It's not like they'll make them pay, but it's a start
The so-called "big four" accountancy firms are using knowledge gained from staff seconded to the Treasury to help wealthy clients avoid paying UK taxes, a report by the influential Commons public accounts committee says.
The UK division of Blockbuster, the 528-strong DVD rental chain which went bust last week, delivered less than £250,000 in corporation tax over a 15-year spell in which it made sales of more than £3.5bn
George Osborne and German finance minister Wolfgang Schaeuble issued a rare joint statement demanding "concerted international co-operation to strengthen international standards for corporate tax regimes" at the G20 meeting in Mexico City.
Starbucks has paid just £8.6m in taxes on a reported £3bn in UK sales since 1998, when it launched its first UK coffee shop, despite having opened 735 outlets, according to research by Reuters.
Technology giants Microsoft and Hewlett-Packard used offshore units to shield billions of dollars from US taxes by taking advantage of loopholes in the tax code, a US Senate panel has said.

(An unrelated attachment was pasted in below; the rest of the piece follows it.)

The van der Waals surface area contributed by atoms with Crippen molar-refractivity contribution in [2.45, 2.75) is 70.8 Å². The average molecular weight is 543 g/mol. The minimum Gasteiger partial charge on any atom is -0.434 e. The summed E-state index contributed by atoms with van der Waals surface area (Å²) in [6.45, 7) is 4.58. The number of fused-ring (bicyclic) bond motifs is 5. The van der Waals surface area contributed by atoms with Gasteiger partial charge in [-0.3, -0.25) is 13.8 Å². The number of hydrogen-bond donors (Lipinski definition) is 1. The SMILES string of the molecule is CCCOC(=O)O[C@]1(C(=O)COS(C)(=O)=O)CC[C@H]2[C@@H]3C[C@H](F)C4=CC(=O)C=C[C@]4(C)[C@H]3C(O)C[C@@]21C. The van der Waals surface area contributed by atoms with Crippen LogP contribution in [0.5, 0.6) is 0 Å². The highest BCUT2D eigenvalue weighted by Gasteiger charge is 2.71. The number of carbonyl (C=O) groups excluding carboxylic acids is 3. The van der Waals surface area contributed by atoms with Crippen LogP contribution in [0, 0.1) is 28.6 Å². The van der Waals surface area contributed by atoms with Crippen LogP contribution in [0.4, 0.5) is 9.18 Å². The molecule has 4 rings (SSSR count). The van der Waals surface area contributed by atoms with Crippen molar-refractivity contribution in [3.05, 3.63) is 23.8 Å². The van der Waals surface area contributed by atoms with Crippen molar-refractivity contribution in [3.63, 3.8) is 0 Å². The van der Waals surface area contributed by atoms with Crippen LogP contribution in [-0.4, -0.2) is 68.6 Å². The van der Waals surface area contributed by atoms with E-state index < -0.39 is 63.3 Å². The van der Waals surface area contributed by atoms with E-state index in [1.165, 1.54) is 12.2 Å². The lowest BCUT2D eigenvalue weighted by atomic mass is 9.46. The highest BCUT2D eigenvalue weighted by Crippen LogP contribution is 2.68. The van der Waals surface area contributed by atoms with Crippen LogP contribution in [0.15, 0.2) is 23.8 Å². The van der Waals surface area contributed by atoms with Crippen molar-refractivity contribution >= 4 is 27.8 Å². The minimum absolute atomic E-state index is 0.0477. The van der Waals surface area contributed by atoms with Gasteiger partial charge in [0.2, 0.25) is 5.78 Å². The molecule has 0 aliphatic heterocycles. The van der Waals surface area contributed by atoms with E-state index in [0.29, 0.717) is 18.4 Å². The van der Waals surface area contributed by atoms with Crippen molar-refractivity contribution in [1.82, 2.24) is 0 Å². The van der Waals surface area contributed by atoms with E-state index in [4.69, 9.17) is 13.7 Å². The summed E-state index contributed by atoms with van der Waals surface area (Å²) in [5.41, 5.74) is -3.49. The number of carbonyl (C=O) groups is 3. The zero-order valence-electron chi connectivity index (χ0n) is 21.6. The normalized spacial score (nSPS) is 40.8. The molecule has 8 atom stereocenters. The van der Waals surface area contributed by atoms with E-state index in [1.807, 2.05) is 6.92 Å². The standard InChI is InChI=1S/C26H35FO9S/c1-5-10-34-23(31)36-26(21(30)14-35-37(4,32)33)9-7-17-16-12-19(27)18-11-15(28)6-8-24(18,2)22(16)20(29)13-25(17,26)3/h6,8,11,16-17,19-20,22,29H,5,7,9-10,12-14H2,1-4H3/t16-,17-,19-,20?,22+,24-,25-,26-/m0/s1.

One of the Tories' biggest donors was signed up to a tax avoidance scheme that also included comedian Jimmy Carr, the Observer has established. The revelation is intensely embarrassing for David Cameron, who attacked the comic's use of such schemes as "morally wrong".
David Cameron has criticised the comedian Jimmy Carr, describing him as "morally wrong" for seeking to avoid taxes.
Media reports of Carr's financial arrangements suggest "straightforward tax avoidance", said the prime minister, and it was unfair on the people who pay to watch him perform that he is not paying his taxes in the same way that they do.
Leading private health firms hoping to benefit from the government's controversial NHS reforms have set up corporate structures that allow the avoidance of tax on millions of pounds' worth of profit, it can be revealed.
Professional cunt and former Prime Minister Tony Blair channelled millions of pounds through a complicated web of companies and paid just a fraction in tax, The Sunday Telegraph can reveal.